Neither McConnell’s gnomish silence nor McCarthy’s eagerness to distance himself from the suggestion that, even for a moment, he had summoned the gumption to consider standing up to Trump was in the least surprising. By the end of January, 2021, barely three weeks after the violence on Capitol Hill, McCarthy flew to Mar-a-Lago, where he kissed Trump’s ring, and, according to a subsequent readout from the Trump camp, “discussed many topics, number one of which was taking back the House in 2022.”
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McConnell didn’t go that far in abasing himself. But, in February, 2021, he voted against Trump’s impeachment. “I didn’t get to be leader by voting with five people in the conference,” he told a friend, according to the Times report. After the impeachment vote fell short of a two-thirds majority, he also gave a speech on the Senate floor, in which he criticized Trump’s conduct. Since then, he has studiously avoided the entire subject, while confirming that he will support Trump in 2024 if he is the Republican candidate for President. A couple of weeks ago, McConnell told Jonathan Swan, of Axios, “I think I have an obligation to support the nominee of my party, and I will.”
Behind the scenes, of course, there is still a struggle of sorts going on for the future of the G.O.P. As Trump continues to spread the Big Lie that he didn’t lose the 2020 election, he’s busy doling out endorsements to his favored Republican candidates in this year’s midterm races, particularly the Senate ones—Herschel Walker in Georgia, Mehmet Oz in Pennsylvania, J. D. Vance in Ohio. On the other side, McConnell is busy trying to prevent the former President from saddling the Party with “goofball” candidates who might deprive it of a majority in both chambers.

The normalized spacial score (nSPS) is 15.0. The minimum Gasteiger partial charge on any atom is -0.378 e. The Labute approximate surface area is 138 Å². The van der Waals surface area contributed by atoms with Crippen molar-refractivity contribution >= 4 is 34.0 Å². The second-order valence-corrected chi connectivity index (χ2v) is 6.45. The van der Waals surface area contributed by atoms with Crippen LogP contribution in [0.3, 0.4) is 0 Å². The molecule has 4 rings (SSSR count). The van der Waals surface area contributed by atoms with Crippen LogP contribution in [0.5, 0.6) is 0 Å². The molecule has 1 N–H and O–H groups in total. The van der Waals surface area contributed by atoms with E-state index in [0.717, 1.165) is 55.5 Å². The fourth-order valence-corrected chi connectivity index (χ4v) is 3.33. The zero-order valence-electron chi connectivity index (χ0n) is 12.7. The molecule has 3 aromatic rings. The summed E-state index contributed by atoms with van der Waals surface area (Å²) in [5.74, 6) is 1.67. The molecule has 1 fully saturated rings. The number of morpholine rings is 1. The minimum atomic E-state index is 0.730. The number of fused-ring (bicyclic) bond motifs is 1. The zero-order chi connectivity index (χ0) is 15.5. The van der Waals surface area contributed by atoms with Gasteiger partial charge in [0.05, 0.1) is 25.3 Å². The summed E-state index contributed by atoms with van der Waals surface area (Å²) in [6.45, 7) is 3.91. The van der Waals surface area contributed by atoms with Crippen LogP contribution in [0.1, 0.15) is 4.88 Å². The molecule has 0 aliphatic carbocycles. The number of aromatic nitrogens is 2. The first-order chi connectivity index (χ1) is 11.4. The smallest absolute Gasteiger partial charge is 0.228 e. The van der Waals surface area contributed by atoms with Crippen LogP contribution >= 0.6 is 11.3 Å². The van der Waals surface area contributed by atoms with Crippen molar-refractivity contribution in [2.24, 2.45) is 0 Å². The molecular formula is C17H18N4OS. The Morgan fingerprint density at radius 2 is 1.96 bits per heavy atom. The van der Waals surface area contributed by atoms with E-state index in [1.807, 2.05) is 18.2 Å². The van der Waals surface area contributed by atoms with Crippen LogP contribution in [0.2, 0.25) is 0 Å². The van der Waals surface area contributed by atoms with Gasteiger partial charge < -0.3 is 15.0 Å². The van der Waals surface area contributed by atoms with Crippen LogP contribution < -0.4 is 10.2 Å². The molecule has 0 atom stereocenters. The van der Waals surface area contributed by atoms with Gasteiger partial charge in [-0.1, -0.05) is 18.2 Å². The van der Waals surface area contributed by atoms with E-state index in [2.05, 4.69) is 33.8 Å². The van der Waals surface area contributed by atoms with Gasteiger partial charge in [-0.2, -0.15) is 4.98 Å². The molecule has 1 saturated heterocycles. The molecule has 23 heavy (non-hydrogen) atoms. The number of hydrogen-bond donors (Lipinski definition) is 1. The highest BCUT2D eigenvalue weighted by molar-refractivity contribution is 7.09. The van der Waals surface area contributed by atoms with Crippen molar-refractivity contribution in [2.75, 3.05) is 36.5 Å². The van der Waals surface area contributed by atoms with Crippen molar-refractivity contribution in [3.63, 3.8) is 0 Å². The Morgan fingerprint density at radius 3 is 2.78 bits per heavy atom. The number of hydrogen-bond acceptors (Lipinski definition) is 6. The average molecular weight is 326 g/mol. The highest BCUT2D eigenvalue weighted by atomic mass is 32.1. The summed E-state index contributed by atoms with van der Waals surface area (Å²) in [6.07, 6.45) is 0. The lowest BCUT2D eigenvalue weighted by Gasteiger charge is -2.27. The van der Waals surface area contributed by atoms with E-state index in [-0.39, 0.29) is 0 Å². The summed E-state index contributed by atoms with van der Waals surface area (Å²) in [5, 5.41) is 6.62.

But, as usual, it is Trump who is setting the terms of this contest. From his Palm Beach stronghold, he freely lashes out at any Republican candidate whom he considers insufficiently loyal or pandering. Earlier this week, he ripped into Arizona’s attorney general, Mark Brnovich, whose long-running investigation into the 2020 election in Maricopa County, which includes much of Phoenix, so far hasn’t turned up any evidence of the widespread fraud that Trump and his acolytes allege took place. Meanwhile, any public criticism of Trump is strictly verboten. After Trump complained that Brnovich was taking too long with his report, and strongly hinted that he will be endorsing another candidate in Arizona’s Senate race, Brnovich issued a milquetoast statement saying, “I understand his frustration, but as I’ve said previously, I will continue to follow the facts and evidence and do what the law requires.”
It’s eminently clear where Republican candidates are learning the techniques of prostration: from their own leaders. And this abject situation isn’t likely to change. If the events of January 6, 2021, weren’t sufficient to embolden the likes of McCarthy and McConnell for more than a few days, could anything effect such a transformation? Probably not. To be sure, there are some individual elected Republicans, such as Cheney and Mitt Romney, who are still willing to criticize and challenge Trump, but none of them are in positions of authority within the Party.
Taken as a whole, the G.O.P. is still in the same position it has been in for the past five and a half years: beholden to a narcissistic demagogue who has no respect for democracy or the law. In fact, the situation is even worse than it used to be, because the demagogue is now explicitly demanding that Republican candidates sign on to his Big Lie about 2020—a modern version of the “stab-in-the-back” conspiracy theory that helped undermine the Weimar Republic. In one sense, it’s fun to read yet another story confirming the utter spinelessness and cravenness of McConnell, McCarthy, et al. Ultimately, though, the joke is on us.